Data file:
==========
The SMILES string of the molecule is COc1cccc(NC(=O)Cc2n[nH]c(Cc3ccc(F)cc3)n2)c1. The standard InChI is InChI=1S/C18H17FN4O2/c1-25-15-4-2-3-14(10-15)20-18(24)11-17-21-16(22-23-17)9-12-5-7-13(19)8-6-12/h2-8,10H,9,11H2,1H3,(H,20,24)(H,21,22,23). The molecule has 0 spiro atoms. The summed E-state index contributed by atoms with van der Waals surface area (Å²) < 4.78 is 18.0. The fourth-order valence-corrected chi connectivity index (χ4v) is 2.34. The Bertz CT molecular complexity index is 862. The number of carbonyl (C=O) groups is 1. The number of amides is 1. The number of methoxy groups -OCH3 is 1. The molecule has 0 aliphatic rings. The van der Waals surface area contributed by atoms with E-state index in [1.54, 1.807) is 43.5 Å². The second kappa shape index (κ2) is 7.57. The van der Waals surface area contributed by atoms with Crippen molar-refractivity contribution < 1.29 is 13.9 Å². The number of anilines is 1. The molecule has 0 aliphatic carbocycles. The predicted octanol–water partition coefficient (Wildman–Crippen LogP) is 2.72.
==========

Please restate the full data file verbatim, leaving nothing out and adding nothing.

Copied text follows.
The SMILES string of the molecule is COc1cccc(NC(=O)Cc2n[nH]c(Cc3ccc(F)cc3)n2)c1. The standard InChI is InChI=1S/C18H17FN4O2/c1-25-15-4-2-3-14(10-15)20-18(24)11-17-21-16(22-23-17)9-12-5-7-13(19)8-6-12/h2-8,10H,9,11H2,1H3,(H,20,24)(H,21,22,23). The molecule has 0 spiro atoms. The summed E-state index contributed by atoms with van der Waals surface area (Å²) < 4.78 is 18.0. The fourth-order valence-corrected chi connectivity index (χ4v) is 2.34. The Bertz CT molecular complexity index is 862. The number of carbonyl (C=O) groups is 1. The number of amides is 1. The number of methoxy groups -OCH3 is 1. The molecule has 0 aliphatic rings. The van der Waals surface area contributed by atoms with E-state index in [1.54, 1.807) is 43.5 Å². The second kappa shape index (κ2) is 7.57. The van der Waals surface area contributed by atoms with Crippen molar-refractivity contribution < 1.29 is 13.9 Å². The number of anilines is 1. The molecule has 0 aliphatic carbocycles. The predicted octanol–water partition coefficient (Wildman–Crippen LogP) is 2.72.